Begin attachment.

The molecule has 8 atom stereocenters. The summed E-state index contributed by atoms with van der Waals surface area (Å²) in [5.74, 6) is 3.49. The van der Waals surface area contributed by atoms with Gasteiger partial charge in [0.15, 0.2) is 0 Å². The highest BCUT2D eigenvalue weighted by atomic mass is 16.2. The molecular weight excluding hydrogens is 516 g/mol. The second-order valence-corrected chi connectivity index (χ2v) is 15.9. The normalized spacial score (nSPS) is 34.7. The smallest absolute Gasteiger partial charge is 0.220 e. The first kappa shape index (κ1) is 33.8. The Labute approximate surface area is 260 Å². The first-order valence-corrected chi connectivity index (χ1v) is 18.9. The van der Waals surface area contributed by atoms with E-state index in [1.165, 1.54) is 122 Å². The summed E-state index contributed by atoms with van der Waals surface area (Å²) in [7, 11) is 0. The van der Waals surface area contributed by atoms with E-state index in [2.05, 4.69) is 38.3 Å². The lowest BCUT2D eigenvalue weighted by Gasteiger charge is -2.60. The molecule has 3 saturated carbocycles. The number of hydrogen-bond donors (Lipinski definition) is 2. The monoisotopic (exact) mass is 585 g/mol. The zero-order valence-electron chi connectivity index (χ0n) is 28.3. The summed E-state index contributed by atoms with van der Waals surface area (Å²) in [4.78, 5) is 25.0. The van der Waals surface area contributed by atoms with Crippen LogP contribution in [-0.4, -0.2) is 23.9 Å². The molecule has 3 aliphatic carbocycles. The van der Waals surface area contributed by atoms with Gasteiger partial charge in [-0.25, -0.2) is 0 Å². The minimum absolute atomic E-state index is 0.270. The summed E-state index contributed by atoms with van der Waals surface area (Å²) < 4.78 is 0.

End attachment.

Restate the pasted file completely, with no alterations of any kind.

The molecule has 8 atom stereocenters. The summed E-state index contributed by atoms with van der Waals surface area (Å²) in [5.74, 6) is 3.49. The van der Waals surface area contributed by atoms with Gasteiger partial charge in [0.15, 0.2) is 0 Å². The highest BCUT2D eigenvalue weighted by atomic mass is 16.2. The molecular weight excluding hydrogens is 516 g/mol. The second-order valence-corrected chi connectivity index (χ2v) is 15.9. The normalized spacial score (nSPS) is 34.7. The smallest absolute Gasteiger partial charge is 0.220 e. The first kappa shape index (κ1) is 33.8. The Labute approximate surface area is 260 Å². The first-order valence-corrected chi connectivity index (χ1v) is 18.9. The van der Waals surface area contributed by atoms with E-state index in [1.165, 1.54) is 122 Å². The summed E-state index contributed by atoms with van der Waals surface area (Å²) in [7, 11) is 0. The van der Waals surface area contributed by atoms with E-state index in [2.05, 4.69) is 38.3 Å². The lowest BCUT2D eigenvalue weighted by Gasteiger charge is -2.60. The molecule has 3 saturated carbocycles. The number of hydrogen-bond donors (Lipinski definition) is 2. The monoisotopic (exact) mass is 585 g/mol. The zero-order valence-electron chi connectivity index (χ0n) is 28.3. The summed E-state index contributed by atoms with van der Waals surface area (Å²) in [4.78, 5) is 25.0. The van der Waals surface area contributed by atoms with Crippen LogP contribution in [-0.4, -0.2) is 23.9 Å². The molecule has 3 aliphatic carbocycles. The van der Waals surface area contributed by atoms with Gasteiger partial charge in [-0.25, -0.2) is 0 Å². The minimum absolute atomic E-state index is 0.270. The summed E-state index contributed by atoms with van der Waals surface area (Å²) < 4.78 is 0.